DEP promises to monitor Freedom's material move
CHARLESTON, W.Va. -- West Virginia regulators promised Tuesday they would "closely monitor" the situation as Freedom Industries moves chemicals from the Jan. 9 spill from its Nitro facility to a "coal facility" in Pennsylvania.
But, the state Department of Environmental Protection warned the process could create more of the licorice-like odors that have become common since the spill.
In a prepared statement, the DEP said Freedom had begun the process of transferring material from its Poca Blending site in Nitro to the Pennsylvania location.
The DEP said the company informed agency officials of the activity Monday night, and DEP issued a news release Tuesday afternoon about the issue.
The materials in question include MCHM and other chemical-spill related materials from Freedom's Elk River tank farm.
"Freedom was scheduled this morning to transfer to a coal facility in Pennsylvania approximately 3,500 gallons of MCHM from an inventory that was already being stored at Poca Blending prior to the Jan. 9 chemical leak at Freedom's Elk River facility," the DEP statement said.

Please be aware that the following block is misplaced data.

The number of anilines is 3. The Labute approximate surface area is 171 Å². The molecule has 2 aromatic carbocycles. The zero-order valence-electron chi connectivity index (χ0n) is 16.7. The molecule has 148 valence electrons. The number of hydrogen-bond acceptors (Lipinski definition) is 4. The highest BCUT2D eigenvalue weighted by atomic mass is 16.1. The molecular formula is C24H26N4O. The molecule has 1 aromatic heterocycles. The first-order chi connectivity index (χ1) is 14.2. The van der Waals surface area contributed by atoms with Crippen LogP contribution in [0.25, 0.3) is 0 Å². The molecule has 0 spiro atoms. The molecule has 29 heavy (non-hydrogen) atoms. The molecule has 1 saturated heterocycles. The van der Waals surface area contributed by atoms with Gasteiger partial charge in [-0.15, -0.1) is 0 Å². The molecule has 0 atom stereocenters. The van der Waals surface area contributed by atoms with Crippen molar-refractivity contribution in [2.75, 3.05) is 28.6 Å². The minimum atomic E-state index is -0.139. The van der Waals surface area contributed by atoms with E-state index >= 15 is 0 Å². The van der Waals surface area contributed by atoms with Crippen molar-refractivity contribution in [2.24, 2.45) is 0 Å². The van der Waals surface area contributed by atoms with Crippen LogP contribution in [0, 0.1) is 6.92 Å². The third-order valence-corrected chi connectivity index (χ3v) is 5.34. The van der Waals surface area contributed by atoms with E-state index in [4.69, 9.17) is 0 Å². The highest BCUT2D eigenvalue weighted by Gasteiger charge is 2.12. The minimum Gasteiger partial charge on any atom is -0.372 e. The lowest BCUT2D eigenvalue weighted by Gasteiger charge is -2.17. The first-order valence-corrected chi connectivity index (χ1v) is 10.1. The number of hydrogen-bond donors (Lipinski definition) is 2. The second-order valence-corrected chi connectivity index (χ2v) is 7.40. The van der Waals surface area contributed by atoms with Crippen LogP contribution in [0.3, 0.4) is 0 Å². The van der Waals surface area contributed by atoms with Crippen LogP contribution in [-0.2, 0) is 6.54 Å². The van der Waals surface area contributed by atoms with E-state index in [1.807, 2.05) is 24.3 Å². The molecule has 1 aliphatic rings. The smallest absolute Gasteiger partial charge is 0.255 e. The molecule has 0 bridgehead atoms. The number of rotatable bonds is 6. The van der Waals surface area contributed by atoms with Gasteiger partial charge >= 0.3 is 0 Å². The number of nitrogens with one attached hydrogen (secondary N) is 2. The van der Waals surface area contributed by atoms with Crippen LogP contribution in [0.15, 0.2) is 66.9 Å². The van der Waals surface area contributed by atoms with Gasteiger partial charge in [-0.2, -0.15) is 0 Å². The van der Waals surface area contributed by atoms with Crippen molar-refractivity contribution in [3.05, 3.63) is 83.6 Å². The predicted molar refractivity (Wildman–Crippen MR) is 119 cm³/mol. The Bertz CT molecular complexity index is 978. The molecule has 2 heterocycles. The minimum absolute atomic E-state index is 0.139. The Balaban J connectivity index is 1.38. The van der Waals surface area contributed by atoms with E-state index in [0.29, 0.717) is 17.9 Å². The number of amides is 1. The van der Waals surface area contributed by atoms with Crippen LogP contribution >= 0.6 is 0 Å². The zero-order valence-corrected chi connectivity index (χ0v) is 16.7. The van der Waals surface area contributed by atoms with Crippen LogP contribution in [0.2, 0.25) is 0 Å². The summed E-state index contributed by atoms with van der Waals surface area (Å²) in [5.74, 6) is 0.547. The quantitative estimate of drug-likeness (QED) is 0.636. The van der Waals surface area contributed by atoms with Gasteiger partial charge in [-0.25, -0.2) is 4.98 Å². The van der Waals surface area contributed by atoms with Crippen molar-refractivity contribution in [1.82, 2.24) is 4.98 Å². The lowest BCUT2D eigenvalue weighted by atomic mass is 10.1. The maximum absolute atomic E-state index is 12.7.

DEP spokesman Tom Aluise said he did not have any information about the Pennsylvania site.
"Freedom said it will continue MCHM shipments from Poca Blending to customers over the next several days and weeks," the DEP statement said. "Those shipments will include both MCHM transferred to Poca Blending from the Elk River spill site and MCHM already being stored at Nitro."
DEP officials said it would have inspectors on site as Freedom unloads tanks and transfers the materials.
"During the moving of materials, there is a potential for area residents to detect odors," the DEP statement said. "The WVDEP will closely monitor the activity to ensure that it is done safely and with as minimal of an odor impact as possible."
The week after the Elk River spill, the DEP cited Freedom Industries for a broad variety of violations after an inspection of the Poca Blending site. The DEP issued five notices of violation, or NOVs, alleging improper storage of materials that could contaminate groundwater, failure to follow a DEP-issued stormwater permit, failure to provide required pollution discharge monitoring reports.
Reach Ken Ward Jr. at email@example.com or 304-348-1702.